My mind is very scattered with thoughts of what to write about. Looking at the search terms that brought people here is often hilarious, sometimes mystifying, and always humbling. I hope that the search that ended here helped at least one person maintain or achieve sobriety.
- What is an alcoholic’s gratitude list? In AA we are often encouraged to formally write down things we’re grateful for, or to consciously bring them to mind in tough times. Drinking, I took for granted pretty much everything good in my life, starting with the fact that I was alive and encompassing a home, people who cared about me, good health if I would stop drinking, opportunities, pets, democracy and good weather, and on and on. Sometimes in sobriety, if I feel like drinking or just forget, a gratitude list can bring me back to the joy that is here, today. Because without being happy and joyous on a long term basis, I will drink. My formal gratitude list is here, but in truth it could stretch on forever.
- AA 12 and 12 the spiritual axiom. This is the idea, found in Step 10, that anytime I am disturbed it is because there is something wrong with me. This points me in the direction of changing what I actually can change, which is my own attitude and my mind. My post is here.
- Disruptive behavior in AA meetings. I wish I had an answer for that one, but I don’t. I will say AA isn’t and shouldn’t be seen as a “safe” place. When someone threatens the safety of others, we have to call the police to protect ourselves. Short of that, it is a heart-breaking dilemma, and I’m sure groups disband because disruptive people. In my own little AA world, I have seen the attendance of groups suffer greatly because of disruptive behavior, and that by long timers who think they’re being funny. It’s a sad thing.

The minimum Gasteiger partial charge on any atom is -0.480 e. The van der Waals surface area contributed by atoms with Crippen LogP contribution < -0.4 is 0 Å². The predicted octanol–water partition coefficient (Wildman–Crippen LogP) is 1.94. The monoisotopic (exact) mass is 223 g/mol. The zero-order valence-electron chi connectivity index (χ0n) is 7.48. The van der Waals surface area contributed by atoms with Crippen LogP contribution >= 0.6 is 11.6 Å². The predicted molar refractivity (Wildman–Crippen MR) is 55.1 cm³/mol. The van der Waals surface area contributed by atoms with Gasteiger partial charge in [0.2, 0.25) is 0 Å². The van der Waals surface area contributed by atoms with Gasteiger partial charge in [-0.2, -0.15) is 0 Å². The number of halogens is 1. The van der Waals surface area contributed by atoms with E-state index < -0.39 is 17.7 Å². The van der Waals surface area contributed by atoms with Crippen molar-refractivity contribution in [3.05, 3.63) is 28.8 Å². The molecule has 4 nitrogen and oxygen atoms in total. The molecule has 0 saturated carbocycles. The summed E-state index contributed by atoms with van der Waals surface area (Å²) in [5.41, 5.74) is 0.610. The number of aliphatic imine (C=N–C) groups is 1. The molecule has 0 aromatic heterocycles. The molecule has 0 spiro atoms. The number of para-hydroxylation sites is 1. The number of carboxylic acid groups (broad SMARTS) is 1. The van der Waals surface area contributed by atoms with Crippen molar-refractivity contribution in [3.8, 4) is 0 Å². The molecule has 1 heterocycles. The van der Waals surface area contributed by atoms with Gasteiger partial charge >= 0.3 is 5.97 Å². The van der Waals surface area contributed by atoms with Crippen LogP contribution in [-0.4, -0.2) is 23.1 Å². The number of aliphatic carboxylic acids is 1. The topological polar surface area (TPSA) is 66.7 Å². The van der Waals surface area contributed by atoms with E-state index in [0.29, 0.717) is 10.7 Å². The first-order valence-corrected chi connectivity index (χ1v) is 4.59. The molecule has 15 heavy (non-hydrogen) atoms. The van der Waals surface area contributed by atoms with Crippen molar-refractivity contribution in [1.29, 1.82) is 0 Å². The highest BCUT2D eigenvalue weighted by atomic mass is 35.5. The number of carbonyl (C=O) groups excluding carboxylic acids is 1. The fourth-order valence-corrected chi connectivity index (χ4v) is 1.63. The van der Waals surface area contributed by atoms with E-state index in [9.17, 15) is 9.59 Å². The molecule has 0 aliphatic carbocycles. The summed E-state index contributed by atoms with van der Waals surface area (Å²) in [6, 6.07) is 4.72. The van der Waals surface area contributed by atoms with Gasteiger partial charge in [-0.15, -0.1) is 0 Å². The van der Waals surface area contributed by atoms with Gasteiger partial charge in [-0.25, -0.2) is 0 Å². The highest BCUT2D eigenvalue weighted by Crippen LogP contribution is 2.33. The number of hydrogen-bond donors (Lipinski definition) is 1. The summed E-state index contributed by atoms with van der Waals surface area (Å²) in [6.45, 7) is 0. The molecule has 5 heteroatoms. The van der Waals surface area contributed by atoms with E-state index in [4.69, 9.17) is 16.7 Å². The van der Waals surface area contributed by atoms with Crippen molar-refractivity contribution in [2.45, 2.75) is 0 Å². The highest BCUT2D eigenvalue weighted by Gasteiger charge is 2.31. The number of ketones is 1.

- AA Yets. These are things that haven’t happened to me “yet.” When I arrived at AA at the age of 16, I hadn’t “yet” been to the hospital because of alcohol, but since I didn’t stop drinking, I did eventually make it there. Anything I hear someone say has happened to them can and will happen to me if I drink. It just hasn’t happened “yet.”
- Don’t drink today. Just don’t. In this way, you will become a old-timer, like me. It can be daunting to think about going the rest of my life without alcohol. I can give up now because I’m an alcoholic and just cannot imagine living sober forever and ever. AA taught me while I surely can’t remain sober forever, and I can remain sober today. And since I’ve done that for so many days, I had the privilege to know people who died sober, in sobriety. It can be done, I can do it if I don’t drink today.
- Alcohol I don’t want to die. I’m trying to imagine the person who entered that into a search engine. It’s easy for me to imagine him or her because that was me and that was countless other people I’ve met and come to know, at least through their AA stories. When we mean it, really mean it, and when we get to AA and when we click with AA, we are among the very very few fortunate people who have the chance to escape the alcoholic death. Alcohol is powerful and AA is hard. It has to be, to beat that formidable foe. But for me, once AA gave me the ability to actually live, it also gave me a life so worth living that if there was a cure for alcoholism, I would not take it. I want to keep it today, because it became the best thing in my life, the thing that enabled every other good thing.